Seven weeks after Iremamber Sykap, a 16-year-old Micronesian boy, was shot and killed by Honolulu police, officials still have not released body camera footage of the shooting and preceding vehicle pursuit.

Now The Civil Beat Law Center for the Public Interest, a nonprofit that advocates for government transparency, is suing the Honolulu Prosecutor’s Office in hopes of making the videos public.

Honolulu Prosecutor Steven Alm announces collaboration with the Sex Abuse Treatment Center.
Honolulu Prosecutor Steven Alm promised an independent investigation of two fatal police shootings. Cory Lum/Civil Beat/2021

“The prosecutor’s office has been relying on this idea that just because there is a pending investigation they can withhold records, and that’s not the law,” Civil Beat Law Center Director Brian Black said. “And so we’re looking for clarification from the court as to under what circumstances the prosecutor’s office can withhold footage like this.”

A complaint filed on Thursday says the law center requested the footage from the prosecutor on May 4 and was denied the same day.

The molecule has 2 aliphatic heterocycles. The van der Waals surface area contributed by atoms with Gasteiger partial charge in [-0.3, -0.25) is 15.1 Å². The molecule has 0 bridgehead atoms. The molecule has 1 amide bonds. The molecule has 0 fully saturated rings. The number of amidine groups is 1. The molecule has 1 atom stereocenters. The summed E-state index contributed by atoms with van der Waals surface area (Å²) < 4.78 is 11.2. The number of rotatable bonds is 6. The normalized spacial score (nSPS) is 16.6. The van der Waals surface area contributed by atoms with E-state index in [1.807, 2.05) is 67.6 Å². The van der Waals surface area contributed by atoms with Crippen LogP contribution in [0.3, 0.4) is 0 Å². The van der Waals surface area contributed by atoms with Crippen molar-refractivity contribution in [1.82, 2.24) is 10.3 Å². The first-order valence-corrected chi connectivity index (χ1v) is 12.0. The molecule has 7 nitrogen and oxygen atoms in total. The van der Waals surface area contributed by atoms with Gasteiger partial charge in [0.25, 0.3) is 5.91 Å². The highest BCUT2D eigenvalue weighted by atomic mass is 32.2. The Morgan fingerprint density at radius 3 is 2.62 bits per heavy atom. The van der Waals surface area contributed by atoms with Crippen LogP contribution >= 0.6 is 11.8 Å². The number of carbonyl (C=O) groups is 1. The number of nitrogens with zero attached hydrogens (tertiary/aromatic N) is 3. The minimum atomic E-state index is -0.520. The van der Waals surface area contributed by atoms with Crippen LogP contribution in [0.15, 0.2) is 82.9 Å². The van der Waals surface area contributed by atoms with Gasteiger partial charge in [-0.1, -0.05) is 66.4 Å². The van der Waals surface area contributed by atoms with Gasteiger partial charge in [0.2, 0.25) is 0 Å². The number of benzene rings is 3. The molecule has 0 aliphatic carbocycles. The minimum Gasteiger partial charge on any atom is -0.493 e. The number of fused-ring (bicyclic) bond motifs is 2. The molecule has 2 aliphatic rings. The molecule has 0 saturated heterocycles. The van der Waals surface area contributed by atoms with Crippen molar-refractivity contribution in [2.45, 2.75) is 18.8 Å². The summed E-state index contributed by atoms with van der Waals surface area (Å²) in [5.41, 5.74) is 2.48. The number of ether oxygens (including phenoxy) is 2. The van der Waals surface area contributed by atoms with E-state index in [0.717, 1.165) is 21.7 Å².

On May 17, Alm’s office issued a press release stating that it is investigating the shootings of Sykap and Lindani Myeni, a 29-year-old South African man who was killed by police in Nuuanu the week after Sykap died. The press release said the investigations would take between 30 and 60 days and that the prosecutor would release records, including body-worn camera footage, at the conclusion of the investigations.

The Honolulu Police Department already released edited videos of Myeni’s killing, and a judge this week ordered the full version to be released to his widow, who filed a wrongful death lawsuit. HPD has refused to release Sykap’s video, citing a state law that shields records involving juveniles. Sykap’s family, community members, legal experts, Honolulu Police Commission members and the Honolulu City Council chair have all cried foul over that decision and called for the release of the video.

Meanwhile, Hawaii News Now obtained and broadcast video from one officer who shot at Sykap’s car 10 times.

The law center’s complaint cites Hawaii’s public records law, which says that “the formation and conduct of public policy — the discussions, deliberations, decisions, and action of government agencies — shall be conducted as openly as possible.”

The organization is asking the court to order the immediate release of the footage, noting that faces of non-government employees may be blurred out.

Matthew Dvonch, a spokesman for the prosecutor’s office, said on Thursday that the office hasn’t yet reviewed the complaint and therefore had no comment.

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